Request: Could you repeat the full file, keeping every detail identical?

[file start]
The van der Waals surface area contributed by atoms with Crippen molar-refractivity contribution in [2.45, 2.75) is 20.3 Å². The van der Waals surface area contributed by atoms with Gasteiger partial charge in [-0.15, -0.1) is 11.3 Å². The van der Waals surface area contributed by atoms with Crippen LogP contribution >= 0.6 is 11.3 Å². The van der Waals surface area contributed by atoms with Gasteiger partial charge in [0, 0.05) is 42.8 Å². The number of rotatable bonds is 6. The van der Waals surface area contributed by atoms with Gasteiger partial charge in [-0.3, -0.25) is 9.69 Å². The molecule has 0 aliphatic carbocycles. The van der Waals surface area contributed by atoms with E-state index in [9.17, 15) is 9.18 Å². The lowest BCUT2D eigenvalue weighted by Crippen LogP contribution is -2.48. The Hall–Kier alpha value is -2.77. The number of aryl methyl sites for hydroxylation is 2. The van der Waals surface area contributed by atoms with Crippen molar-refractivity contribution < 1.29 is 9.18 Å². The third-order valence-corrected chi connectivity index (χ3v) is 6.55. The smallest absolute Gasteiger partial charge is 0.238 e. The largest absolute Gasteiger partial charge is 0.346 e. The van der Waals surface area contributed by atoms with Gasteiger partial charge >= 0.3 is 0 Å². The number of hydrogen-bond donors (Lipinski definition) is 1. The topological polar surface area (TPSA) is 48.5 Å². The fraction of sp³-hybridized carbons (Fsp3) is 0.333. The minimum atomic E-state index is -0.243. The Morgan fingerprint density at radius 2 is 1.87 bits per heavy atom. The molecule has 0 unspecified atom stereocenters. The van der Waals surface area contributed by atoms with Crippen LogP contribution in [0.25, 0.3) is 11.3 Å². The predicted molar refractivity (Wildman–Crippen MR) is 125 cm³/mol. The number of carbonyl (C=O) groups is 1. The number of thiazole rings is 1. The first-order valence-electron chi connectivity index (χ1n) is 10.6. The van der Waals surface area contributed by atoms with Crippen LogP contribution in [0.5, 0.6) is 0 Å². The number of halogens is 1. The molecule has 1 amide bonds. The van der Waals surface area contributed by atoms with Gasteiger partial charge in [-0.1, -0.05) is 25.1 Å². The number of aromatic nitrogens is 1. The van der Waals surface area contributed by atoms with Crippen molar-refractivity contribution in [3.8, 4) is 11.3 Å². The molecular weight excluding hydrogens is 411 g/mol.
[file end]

The van der Waals surface area contributed by atoms with Crippen molar-refractivity contribution in [2.45, 2.75) is 20.3 Å². The van der Waals surface area contributed by atoms with Gasteiger partial charge in [-0.15, -0.1) is 11.3 Å². The van der Waals surface area contributed by atoms with Crippen LogP contribution >= 0.6 is 11.3 Å². The van der Waals surface area contributed by atoms with Gasteiger partial charge in [0, 0.05) is 42.8 Å². The number of rotatable bonds is 6. The van der Waals surface area contributed by atoms with Gasteiger partial charge in [-0.3, -0.25) is 9.69 Å². The molecule has 0 aliphatic carbocycles. The van der Waals surface area contributed by atoms with E-state index in [9.17, 15) is 9.18 Å². The lowest BCUT2D eigenvalue weighted by Crippen LogP contribution is -2.48. The Hall–Kier alpha value is -2.77. The number of aryl methyl sites for hydroxylation is 2. The van der Waals surface area contributed by atoms with Crippen molar-refractivity contribution < 1.29 is 9.18 Å². The third-order valence-corrected chi connectivity index (χ3v) is 6.55. The smallest absolute Gasteiger partial charge is 0.238 e. The largest absolute Gasteiger partial charge is 0.346 e. The van der Waals surface area contributed by atoms with Gasteiger partial charge >= 0.3 is 0 Å². The number of hydrogen-bond donors (Lipinski definition) is 1. The topological polar surface area (TPSA) is 48.5 Å². The fraction of sp³-hybridized carbons (Fsp3) is 0.333. The minimum atomic E-state index is -0.243. The Morgan fingerprint density at radius 2 is 1.87 bits per heavy atom. The molecule has 0 unspecified atom stereocenters. The van der Waals surface area contributed by atoms with Crippen LogP contribution in [0.25, 0.3) is 11.3 Å². The predicted molar refractivity (Wildman–Crippen MR) is 125 cm³/mol. The number of carbonyl (C=O) groups is 1. The number of thiazole rings is 1. The first-order valence-electron chi connectivity index (χ1n) is 10.6. The van der Waals surface area contributed by atoms with Crippen LogP contribution in [0.5, 0.6) is 0 Å². The number of halogens is 1. The molecule has 1 amide bonds. The van der Waals surface area contributed by atoms with Gasteiger partial charge in [-0.1, -0.05) is 25.1 Å². The number of aromatic nitrogens is 1. The van der Waals surface area contributed by atoms with Crippen molar-refractivity contribution in [3.8, 4) is 11.3 Å². The molecular weight excluding hydrogens is 411 g/mol.